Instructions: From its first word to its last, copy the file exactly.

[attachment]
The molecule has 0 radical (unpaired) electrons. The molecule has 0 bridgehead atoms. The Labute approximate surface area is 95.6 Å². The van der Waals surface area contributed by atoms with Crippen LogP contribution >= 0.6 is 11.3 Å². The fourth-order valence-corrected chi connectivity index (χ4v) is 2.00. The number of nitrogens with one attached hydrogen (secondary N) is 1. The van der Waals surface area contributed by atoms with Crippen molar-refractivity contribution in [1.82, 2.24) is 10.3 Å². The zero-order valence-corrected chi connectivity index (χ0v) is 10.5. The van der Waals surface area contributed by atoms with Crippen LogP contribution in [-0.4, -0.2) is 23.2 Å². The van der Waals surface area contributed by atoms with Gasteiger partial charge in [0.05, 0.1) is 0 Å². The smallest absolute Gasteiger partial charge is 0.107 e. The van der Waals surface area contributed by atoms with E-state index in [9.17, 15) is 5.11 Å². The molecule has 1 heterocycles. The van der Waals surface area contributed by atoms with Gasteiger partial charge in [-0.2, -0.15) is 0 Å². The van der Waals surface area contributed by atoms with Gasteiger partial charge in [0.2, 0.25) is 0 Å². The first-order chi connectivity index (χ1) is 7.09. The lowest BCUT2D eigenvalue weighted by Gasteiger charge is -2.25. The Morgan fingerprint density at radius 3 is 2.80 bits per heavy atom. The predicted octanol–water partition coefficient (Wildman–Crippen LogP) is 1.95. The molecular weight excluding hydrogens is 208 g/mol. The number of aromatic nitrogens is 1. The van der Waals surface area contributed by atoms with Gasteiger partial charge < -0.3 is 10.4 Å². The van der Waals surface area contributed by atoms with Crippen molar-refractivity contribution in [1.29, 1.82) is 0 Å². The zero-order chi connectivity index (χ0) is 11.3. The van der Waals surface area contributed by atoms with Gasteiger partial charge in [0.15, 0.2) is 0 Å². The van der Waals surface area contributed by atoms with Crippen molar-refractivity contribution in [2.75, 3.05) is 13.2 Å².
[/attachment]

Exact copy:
The molecule has 0 radical (unpaired) electrons. The molecule has 0 bridgehead atoms. The Labute approximate surface area is 95.6 Å². The van der Waals surface area contributed by atoms with Crippen LogP contribution >= 0.6 is 11.3 Å². The fourth-order valence-corrected chi connectivity index (χ4v) is 2.00. The number of nitrogens with one attached hydrogen (secondary N) is 1. The van der Waals surface area contributed by atoms with Crippen molar-refractivity contribution in [1.82, 2.24) is 10.3 Å². The zero-order valence-corrected chi connectivity index (χ0v) is 10.5. The van der Waals surface area contributed by atoms with Crippen LogP contribution in [-0.4, -0.2) is 23.2 Å². The van der Waals surface area contributed by atoms with Gasteiger partial charge in [0.05, 0.1) is 0 Å². The smallest absolute Gasteiger partial charge is 0.107 e. The van der Waals surface area contributed by atoms with E-state index in [9.17, 15) is 5.11 Å². The molecule has 1 heterocycles. The van der Waals surface area contributed by atoms with Gasteiger partial charge in [-0.2, -0.15) is 0 Å². The van der Waals surface area contributed by atoms with Gasteiger partial charge in [0.2, 0.25) is 0 Å². The first-order chi connectivity index (χ1) is 7.09. The lowest BCUT2D eigenvalue weighted by Gasteiger charge is -2.25. The Morgan fingerprint density at radius 3 is 2.80 bits per heavy atom. The predicted octanol–water partition coefficient (Wildman–Crippen LogP) is 1.95. The molecular weight excluding hydrogens is 208 g/mol. The number of aromatic nitrogens is 1. The van der Waals surface area contributed by atoms with Gasteiger partial charge < -0.3 is 10.4 Å². The van der Waals surface area contributed by atoms with Crippen molar-refractivity contribution in [1.29, 1.82) is 0 Å². The zero-order chi connectivity index (χ0) is 11.3. The van der Waals surface area contributed by atoms with Gasteiger partial charge in [0.15, 0.2) is 0 Å². The van der Waals surface area contributed by atoms with Crippen molar-refractivity contribution in [2.75, 3.05) is 13.2 Å².